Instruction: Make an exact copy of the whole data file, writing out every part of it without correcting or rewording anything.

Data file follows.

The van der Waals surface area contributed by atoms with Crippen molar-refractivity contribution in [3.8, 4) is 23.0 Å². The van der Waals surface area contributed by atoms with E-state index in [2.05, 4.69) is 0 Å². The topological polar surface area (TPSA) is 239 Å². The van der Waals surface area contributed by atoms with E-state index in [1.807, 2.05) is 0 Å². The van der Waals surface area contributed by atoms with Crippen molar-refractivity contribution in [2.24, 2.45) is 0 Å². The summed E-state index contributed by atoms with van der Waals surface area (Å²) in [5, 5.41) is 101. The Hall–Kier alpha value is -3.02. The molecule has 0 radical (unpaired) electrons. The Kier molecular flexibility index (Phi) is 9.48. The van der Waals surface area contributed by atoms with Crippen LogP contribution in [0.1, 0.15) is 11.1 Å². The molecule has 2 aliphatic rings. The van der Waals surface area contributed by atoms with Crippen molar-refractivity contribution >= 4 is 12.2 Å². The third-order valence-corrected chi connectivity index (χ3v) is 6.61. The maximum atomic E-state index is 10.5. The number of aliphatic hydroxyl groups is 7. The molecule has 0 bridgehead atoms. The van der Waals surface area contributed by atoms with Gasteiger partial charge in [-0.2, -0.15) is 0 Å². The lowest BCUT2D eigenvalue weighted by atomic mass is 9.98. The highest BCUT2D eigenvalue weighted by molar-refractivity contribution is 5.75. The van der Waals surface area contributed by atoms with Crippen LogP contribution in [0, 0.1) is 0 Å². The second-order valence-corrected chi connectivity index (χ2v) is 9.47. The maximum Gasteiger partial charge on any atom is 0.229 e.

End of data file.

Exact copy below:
The van der Waals surface area contributed by atoms with Crippen molar-refractivity contribution in [3.8, 4) is 23.0 Å². The van der Waals surface area contributed by atoms with E-state index in [2.05, 4.69) is 0 Å². The topological polar surface area (TPSA) is 239 Å². The van der Waals surface area contributed by atoms with E-state index in [1.807, 2.05) is 0 Å². The van der Waals surface area contributed by atoms with Crippen molar-refractivity contribution in [2.24, 2.45) is 0 Å². The summed E-state index contributed by atoms with van der Waals surface area (Å²) in [5, 5.41) is 101. The Hall–Kier alpha value is -3.02. The molecule has 0 radical (unpaired) electrons. The Kier molecular flexibility index (Phi) is 9.48. The van der Waals surface area contributed by atoms with Crippen LogP contribution in [0.1, 0.15) is 11.1 Å². The molecule has 2 aliphatic rings. The van der Waals surface area contributed by atoms with Crippen molar-refractivity contribution >= 4 is 12.2 Å². The third-order valence-corrected chi connectivity index (χ3v) is 6.61. The maximum atomic E-state index is 10.5. The number of aliphatic hydroxyl groups is 7. The molecule has 0 bridgehead atoms. The van der Waals surface area contributed by atoms with Gasteiger partial charge in [-0.2, -0.15) is 0 Å². The lowest BCUT2D eigenvalue weighted by atomic mass is 9.98. The highest BCUT2D eigenvalue weighted by molar-refractivity contribution is 5.75. The van der Waals surface area contributed by atoms with Crippen LogP contribution in [0, 0.1) is 0 Å². The second-order valence-corrected chi connectivity index (χ2v) is 9.47. The maximum Gasteiger partial charge on any atom is 0.229 e.